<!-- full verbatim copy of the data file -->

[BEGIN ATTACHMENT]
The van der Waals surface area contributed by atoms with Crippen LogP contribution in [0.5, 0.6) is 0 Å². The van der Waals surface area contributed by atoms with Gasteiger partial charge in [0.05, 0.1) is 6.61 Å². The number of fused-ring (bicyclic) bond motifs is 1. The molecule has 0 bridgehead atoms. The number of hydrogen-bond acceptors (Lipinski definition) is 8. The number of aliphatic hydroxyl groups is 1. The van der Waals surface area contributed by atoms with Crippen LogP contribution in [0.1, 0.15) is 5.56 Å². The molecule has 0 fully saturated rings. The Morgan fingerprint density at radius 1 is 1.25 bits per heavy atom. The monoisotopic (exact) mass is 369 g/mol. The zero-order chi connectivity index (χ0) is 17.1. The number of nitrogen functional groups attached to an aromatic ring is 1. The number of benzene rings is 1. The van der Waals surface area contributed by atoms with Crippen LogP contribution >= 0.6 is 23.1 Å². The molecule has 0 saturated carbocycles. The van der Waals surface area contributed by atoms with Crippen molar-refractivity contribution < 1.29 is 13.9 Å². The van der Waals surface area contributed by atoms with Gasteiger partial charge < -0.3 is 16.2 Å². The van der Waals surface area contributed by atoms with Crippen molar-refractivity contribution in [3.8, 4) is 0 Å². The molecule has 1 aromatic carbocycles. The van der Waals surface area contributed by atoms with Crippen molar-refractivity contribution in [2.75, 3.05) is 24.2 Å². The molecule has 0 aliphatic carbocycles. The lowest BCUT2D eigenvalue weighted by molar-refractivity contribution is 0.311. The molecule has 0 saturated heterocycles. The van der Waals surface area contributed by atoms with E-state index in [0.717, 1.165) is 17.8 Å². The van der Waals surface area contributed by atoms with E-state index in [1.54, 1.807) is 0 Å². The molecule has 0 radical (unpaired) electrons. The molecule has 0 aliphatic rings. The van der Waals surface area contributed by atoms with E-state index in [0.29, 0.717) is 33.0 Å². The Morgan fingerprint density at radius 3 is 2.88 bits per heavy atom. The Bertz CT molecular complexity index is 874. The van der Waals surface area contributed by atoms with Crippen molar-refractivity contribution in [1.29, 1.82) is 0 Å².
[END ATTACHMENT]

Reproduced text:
The van der Waals surface area contributed by atoms with Crippen LogP contribution in [0.5, 0.6) is 0 Å². The van der Waals surface area contributed by atoms with Gasteiger partial charge in [0.05, 0.1) is 6.61 Å². The number of fused-ring (bicyclic) bond motifs is 1. The molecule has 0 bridgehead atoms. The number of hydrogen-bond acceptors (Lipinski definition) is 8. The number of aliphatic hydroxyl groups is 1. The van der Waals surface area contributed by atoms with Crippen LogP contribution in [0.1, 0.15) is 5.56 Å². The molecule has 0 fully saturated rings. The Morgan fingerprint density at radius 1 is 1.25 bits per heavy atom. The monoisotopic (exact) mass is 369 g/mol. The zero-order chi connectivity index (χ0) is 17.1. The number of nitrogen functional groups attached to an aromatic ring is 1. The number of benzene rings is 1. The van der Waals surface area contributed by atoms with Crippen LogP contribution >= 0.6 is 23.1 Å². The molecule has 0 saturated carbocycles. The van der Waals surface area contributed by atoms with Crippen molar-refractivity contribution < 1.29 is 13.9 Å². The van der Waals surface area contributed by atoms with Gasteiger partial charge < -0.3 is 16.2 Å². The van der Waals surface area contributed by atoms with Crippen molar-refractivity contribution in [3.8, 4) is 0 Å². The molecule has 1 aromatic carbocycles. The van der Waals surface area contributed by atoms with Crippen molar-refractivity contribution in [2.75, 3.05) is 24.2 Å². The molecule has 0 aliphatic carbocycles. The lowest BCUT2D eigenvalue weighted by molar-refractivity contribution is 0.311. The molecule has 0 saturated heterocycles. The van der Waals surface area contributed by atoms with E-state index in [0.717, 1.165) is 17.8 Å². The van der Waals surface area contributed by atoms with E-state index in [1.54, 1.807) is 0 Å². The molecule has 0 radical (unpaired) electrons. The molecule has 0 aliphatic rings. The van der Waals surface area contributed by atoms with E-state index in [0.29, 0.717) is 33.0 Å². The Morgan fingerprint density at radius 3 is 2.88 bits per heavy atom. The Bertz CT molecular complexity index is 874. The van der Waals surface area contributed by atoms with Crippen molar-refractivity contribution in [1.29, 1.82) is 0 Å².